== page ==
10. You have one wish, what is it?

    I would like to win the lottery as it would help me fulfill many wishes but realistically I want to race in the Baja 1000. I view this as being one of the most physical, mental, and mechanical demanding races there is.

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  • Behind the Scenes look at a local Auto Museum's Collection

    Here in Eastwood country, we are spoiled with the diversity of all types of automotive enthusiasts. It seems we have everything from antiques, to brand new sports cars being tuned, modified, and restored. It's pretty common to see all sorts of unique enthusiast driven vehicles out for a drive on a nice Sunday afternoon. Many times when I have friends coming from out of town to visit, they comment on some sort of cool car that they saw as they got near my house. Often they are surprised at my unenthusiastic reply.... you could say we are a bit desensitized around here!

    I think our deep automotive heritage in this area is the answer to why it seems to be "in our blood" to tinker with our vehicles. Why, miles from Eastwood headquarters, Boyertown Body Works (also known as Boyertown Carriage Works) operated and produced many early commercial and industrial bodied trucks. Or, if you want to touch on 2-wheeled motorized history, let's not forget Reading-Standard Motorcycles that built some early motorcycles that are highly sought after these days.

    Because of all of this heritage, not only do you see a ton of vintage cars, trucks, and motorcycles around, we are also lucky enough to have some cool little antique vehicle museums in the area. Recently I was given an "all access" tour of the Boyertown Museum of Historic Vehicles. This museum specializes in primarily historic vehicles built in our general region. You will find everything from early horse drawn carriages, to very early coach built motor vehicles. This is the stuff you only read about in magazine articles and see in photos from prestigious shows like Pebble Beach.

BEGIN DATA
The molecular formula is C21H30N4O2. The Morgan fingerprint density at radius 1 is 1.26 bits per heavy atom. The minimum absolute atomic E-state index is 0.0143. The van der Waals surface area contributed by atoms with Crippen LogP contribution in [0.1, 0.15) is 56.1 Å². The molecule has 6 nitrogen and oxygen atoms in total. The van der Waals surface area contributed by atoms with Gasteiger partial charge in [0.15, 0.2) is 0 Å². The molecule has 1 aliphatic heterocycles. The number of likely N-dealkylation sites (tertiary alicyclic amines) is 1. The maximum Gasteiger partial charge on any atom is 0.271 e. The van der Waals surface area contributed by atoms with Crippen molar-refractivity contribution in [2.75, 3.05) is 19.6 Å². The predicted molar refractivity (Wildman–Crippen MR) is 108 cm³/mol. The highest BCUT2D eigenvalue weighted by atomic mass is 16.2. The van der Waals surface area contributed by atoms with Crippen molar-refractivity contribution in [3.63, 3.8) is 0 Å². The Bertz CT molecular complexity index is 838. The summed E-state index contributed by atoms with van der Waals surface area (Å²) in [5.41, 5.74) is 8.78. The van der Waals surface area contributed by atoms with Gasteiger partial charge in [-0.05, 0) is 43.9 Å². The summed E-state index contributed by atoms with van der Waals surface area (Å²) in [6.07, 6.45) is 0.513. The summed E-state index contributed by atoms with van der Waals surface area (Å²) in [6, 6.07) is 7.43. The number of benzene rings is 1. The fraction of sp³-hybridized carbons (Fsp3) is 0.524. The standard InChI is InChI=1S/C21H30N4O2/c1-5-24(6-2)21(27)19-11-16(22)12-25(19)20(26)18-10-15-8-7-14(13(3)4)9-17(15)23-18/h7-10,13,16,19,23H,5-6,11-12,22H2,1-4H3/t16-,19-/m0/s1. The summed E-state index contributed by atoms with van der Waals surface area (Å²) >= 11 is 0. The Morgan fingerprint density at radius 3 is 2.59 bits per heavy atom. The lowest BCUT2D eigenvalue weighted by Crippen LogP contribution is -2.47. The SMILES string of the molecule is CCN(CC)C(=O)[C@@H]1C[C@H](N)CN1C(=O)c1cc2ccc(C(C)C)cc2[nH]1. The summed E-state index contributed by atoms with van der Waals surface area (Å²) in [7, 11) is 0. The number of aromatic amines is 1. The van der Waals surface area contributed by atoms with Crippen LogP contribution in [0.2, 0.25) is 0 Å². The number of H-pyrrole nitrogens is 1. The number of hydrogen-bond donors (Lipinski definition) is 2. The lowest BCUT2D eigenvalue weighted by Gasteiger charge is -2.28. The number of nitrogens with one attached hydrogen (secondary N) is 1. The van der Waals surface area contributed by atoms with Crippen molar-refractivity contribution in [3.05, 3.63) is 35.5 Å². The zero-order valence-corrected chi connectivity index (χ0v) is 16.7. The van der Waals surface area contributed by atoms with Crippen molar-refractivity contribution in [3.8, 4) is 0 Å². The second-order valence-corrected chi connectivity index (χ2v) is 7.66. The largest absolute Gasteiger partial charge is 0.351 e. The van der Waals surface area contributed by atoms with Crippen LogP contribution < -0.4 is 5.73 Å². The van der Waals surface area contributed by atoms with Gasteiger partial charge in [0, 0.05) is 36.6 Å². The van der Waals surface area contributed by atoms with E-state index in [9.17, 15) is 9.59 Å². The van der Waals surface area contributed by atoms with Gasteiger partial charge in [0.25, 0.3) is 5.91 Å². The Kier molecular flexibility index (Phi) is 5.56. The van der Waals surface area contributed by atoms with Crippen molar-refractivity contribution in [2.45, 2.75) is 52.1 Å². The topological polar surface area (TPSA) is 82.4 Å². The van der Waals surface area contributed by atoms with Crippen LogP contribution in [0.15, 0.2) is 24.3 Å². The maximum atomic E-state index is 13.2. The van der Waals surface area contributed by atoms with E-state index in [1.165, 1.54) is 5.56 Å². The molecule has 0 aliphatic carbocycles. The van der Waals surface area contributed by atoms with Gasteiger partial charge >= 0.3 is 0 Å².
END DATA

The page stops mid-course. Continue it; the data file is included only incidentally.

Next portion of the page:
As I walked through the museum, I was amazed at how LITTLE I really did know about some of these vehicles. I consider myself to be pretty well versed in automotive history for my age. But I found myself constantly looking over the descriptions of these vehicles, trying to figure out WHAT they were, and WHERE they came from. I think this type of stuff is the most interesting when viewing cars at a museum. I want to see things I've never seen OR heard of before, and learn their history. That is what going to a museum is all about right? It's interesting to read the history on how these auto builders came about, many times they weren't even from a automotive background, but horse drawn coach builders, bicycle builders, or even industrial workers. I can only imagine how hard it was to design, and build an automobile with no prior designs to really look at, or experience on what "works", and what doesn't!

    Here are a few shots of some of my favorite installations on display at the museum when I visited. Please watch this space for my next post where I climb around some dusty cars in the private storage warehouse for the museum. I stumbled across some "electrifying" finds!